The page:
Totally on the verge of tears right now… I shelved all my UD stuff when they announced they would be selling in China and happily took it out of the off-limits bin when they decided not to… but now? I was avoiding all EL and L’oreal brands and I’m upset that I continued to buy UD after they scrapped the China plan only to see them sell to L’oreal 🙁 I don’t think I’ll throw out my UD this time, but I’m sure as heck not buying any more. I try very hard to be totally cruelty-free and vegan with my makeup choices so it just makes me feel like my efforts have been foiled 🙁

  • breyerchic04

    I am just curious what this will do for availability and product range… Of course that’s going to take a while to play out.

  • Cat

    The animal testing should hopefully be a no-brainer for L’Oreal, since the buy out of The Body Shop they’ve been fairly careful about that sort of thing (though it does mean I often give TBS the stink eye whenever they run ‘against testing on animals’ campaigns- look who your parent company is!)

    Personally, I think this has potential to be really exciting! L’Oreal is such a big company, it means that it has the ability to supply UD more places than it has been before- I think if it came to Australia and New Zealand a lot of us here would be pretty happy, regardless of who owned them!

  • shelly

    Given this isn’t the first time UD has been owned by a larger corporation (they were owned by LVMH for most of the 2000s) and they were able to remain “cruelty-free” then, and The Body Shop is still a “cruelty-free” brand under the L’Oreal umbrella, I’m thinking UD will be able to stay that way.

    (I have lots of feelings about the “cruelty-free” label, which is why I have the quotes around it.)

  • Coco

    As with The Body Shop, money spent with UD will ultimately end up in L’Oreal’s pocket, and therefore towards animal testing. Plus I guess UD will end up being sold in China anyway, despite all the drama earlier this year. No more 24/7 Concealer for me then, grrr

  • Suselew

    I see this clearly as a BAD thing. L’Oreal continues to be the world’s worst offender regarding animal testing. Buying UD products now means sending profits to them. What is very upsetting about this sale, is how disingenuous UD was regarding the China snafu. Do you think for a minute that they changed their minds a month later because they suddenly found a conscience? I’m sure that L’Oreal was in the midst of that snafu trying to gobble up the company and trying to salvage the loyal customer base. This will have to be a personal decision on whether you will support companies whose parent corporations are NOT cruelty-free or if you will boycott any company with ties to cruelty.

    I remember fighting very hard in the 70s and 80s to get companies like Avon and Revlon, to name a few, to stop animal testing. Now they both, along with all the Lauder companies, have abandoned 40 years of cruelty-free status. If you look at this as a positive thing, you are sending the message to small cruelty-tree companies that you can sell your soul and still expect your customers to blindly follow you.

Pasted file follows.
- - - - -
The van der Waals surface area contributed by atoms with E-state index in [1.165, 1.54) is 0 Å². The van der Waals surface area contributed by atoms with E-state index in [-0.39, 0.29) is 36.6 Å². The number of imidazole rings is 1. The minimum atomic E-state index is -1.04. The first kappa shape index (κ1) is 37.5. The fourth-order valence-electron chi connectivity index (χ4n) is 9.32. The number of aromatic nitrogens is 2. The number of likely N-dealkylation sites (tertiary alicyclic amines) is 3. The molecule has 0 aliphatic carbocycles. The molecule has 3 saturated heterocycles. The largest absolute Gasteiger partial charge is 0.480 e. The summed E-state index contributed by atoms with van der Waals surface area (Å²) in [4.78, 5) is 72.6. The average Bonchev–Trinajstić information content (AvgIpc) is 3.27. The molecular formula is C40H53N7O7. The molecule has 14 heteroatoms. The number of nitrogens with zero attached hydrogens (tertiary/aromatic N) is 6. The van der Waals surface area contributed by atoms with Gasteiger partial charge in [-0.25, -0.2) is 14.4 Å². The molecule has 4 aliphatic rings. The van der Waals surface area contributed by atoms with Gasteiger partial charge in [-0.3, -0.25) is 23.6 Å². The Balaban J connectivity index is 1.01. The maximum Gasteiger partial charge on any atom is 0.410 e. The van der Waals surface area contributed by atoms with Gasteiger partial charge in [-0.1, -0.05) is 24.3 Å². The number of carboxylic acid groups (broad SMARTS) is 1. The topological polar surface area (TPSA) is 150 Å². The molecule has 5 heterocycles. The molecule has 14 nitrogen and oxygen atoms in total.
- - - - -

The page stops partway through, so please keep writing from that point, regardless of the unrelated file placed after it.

• Jen

      I have to agree with you. Your words really brought it home for me. I have been cruelty free for years and totally avoid products even if they are cruelty free when their parents Arernt, I’m not sure I believe that loreal is phasing out animal testing. The knowledge of how to do it has been there for years, it’s not like all of a sudden acquiring UD is going to give them all this insight. I struggled a lot with EL selling in china, but I’ve realized hey a lot of companies can do it and do it well, tarte for example. The big companies bottom line is always $ based.

      • Jen

        Oh meant that a lot of smaller companies do the cruelty free thing well, like tarte

  • Jen

    Having worked for a Loreal owned company, I was told Loreal is slowly but surely fazing out animal testing. The main point of obtaining certain cruelty free brands is to in fact, use the procedures and trade secrets they use as anti animal testing companies. This came from the mouth of a Loreal big head. 😉

  • Marta

    I’m glad they’re going to try to remain cruelty free, as I don’t buy cosmetics that aren’t. Now. Way before MAC announced they were going to start animal testing I had already stopped buying because I felt (still feel) quality had dropped, and I could find better products elsewhere. I found the eyeshadows a little hard and dry, the collections erratic. Many say it has been so since Stee Lauder bought it, I don’t know about that. So I’m hoping they will maintain their principles but also their originality and value. I was given some Maybelline products I liked this year, and that is L’Oreal owned, so I think probably that’s a good sign! Let’s cross our fingers ladies…

  • stephanie

    I don’t like this. But not because of the animal testing issue. I see that UD products almost always hit the mark, hence the cult following. I myself buy UD products but not religiously, but a lot of my friends are loyal customers and I can see why. Their products are awesome. Whereas Loreal products.. not so much. A lot of their products are great, but there are also a huge amount of products that fail to grab the hearts of make up junkies. I say UD should stand alone. I don’t think Loreal can definitely bring more business because theyre more widely known, but not necessarily better products.

    • amy

      I’m a huge fan of L’Oreal, and have been for 25+ years. While I’m the first to admit they’ve been pretty stagnant over the last few years (until the Infallible eyeshadows & the nail polishes are divine), they’ve actually had some very interesting & innovative collections in the past. Instead of presuming UD is going to “go downhill”, I like to hope L’Oreal will go back to what made me fall in love with them so many years ago.

    • Claire